do we need to guard against the very real dangers of today and
the uncertain ones of tomorrow.
And how can we build the full
range of defense we want under the current fiscal constraints,
including trying to balance the federal budget by the year 2002.
How we're doing the QDR is more important than what we're
And how we're doing it may be useful to our Latin
American partners as you reassess and reconfigure your national
defenses and security realities.
The QDR is being led by highly experienced Defense
Department officials, civilian professionals, working side by
side with our uniformed military leadership and staff.
yesterday afternoon, General Clark traveled to Washington to meet
with other commanders in chief from all over the globe to sit
with the services chiefs, myself, the Deputy Secretary of Defense
and others to examine our policies -- policies about where we're
going, what kind of a nation are we to be, what kind of a force
structure are we going to have, how many people we're going to
have in our military, what is the strategy.
All of these questions are now being examined with these
civilian professionals sitting side by side with our military
And this teamwork is critical because no
strategy, no policy, no proposals are worth the paper they're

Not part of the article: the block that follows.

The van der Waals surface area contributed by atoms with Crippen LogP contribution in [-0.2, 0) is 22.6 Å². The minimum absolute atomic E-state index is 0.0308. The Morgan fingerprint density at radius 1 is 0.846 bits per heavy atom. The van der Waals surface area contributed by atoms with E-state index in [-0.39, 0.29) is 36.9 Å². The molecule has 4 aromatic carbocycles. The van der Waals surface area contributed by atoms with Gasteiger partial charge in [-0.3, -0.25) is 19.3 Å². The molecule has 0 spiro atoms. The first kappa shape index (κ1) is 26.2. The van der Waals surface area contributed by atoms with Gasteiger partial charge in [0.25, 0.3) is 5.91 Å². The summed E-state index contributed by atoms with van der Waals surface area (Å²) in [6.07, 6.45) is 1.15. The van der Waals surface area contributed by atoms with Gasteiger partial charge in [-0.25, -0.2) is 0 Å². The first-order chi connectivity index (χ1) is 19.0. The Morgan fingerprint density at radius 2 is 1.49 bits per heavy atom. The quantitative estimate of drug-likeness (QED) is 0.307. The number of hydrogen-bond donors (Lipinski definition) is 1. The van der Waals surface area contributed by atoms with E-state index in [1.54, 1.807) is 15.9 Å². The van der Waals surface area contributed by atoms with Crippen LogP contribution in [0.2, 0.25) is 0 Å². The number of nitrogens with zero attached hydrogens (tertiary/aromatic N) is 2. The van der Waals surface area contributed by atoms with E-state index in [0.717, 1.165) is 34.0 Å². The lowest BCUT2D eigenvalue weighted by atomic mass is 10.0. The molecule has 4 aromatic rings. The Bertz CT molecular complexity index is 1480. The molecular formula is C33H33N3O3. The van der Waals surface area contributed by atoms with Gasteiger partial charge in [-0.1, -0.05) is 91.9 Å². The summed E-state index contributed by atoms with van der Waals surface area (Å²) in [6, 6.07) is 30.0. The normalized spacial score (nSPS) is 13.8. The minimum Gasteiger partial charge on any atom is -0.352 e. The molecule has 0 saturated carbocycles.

printed on if they're not politically realistic -- and that's
where civilian leadership comes into play.
Or if they're not
militarily realistic -- and that requires the judgment of our
professional military, of people with their vast knowledge and
Now come May 15th, I'm going to present our findings and
recommendations to the Congress and begin to work with the
members to develop, hopefully, a non-partisan approach to our
defense needs; to bring the two political parties together to
transcend any sense of partisanship about our national security
I'm also going to present a report to the national
news media, which is going to analyze it and inform the American
And in the spirit of openness with our security
partners, I'm going to present a copy of this QDR report to all
of my democratic counterparts in the hemisphere.
I can assure you that this report is likely to touch off a
very lively debate over the future of America's defense forces.
And I can also tell you it would be much easier to conduct this
QDR process in the closed corridors of power without all the
sound and fury of public participation.
But the democratic
experience tells us that when the smoke clears, the final
decisions will be like tempered steel -- much stronger and more
enduring -- because they will ultimately reflect the will of the
people, whom the U.S. military serves to protect and defend.
I must tell you also, we have a lot of work to do in the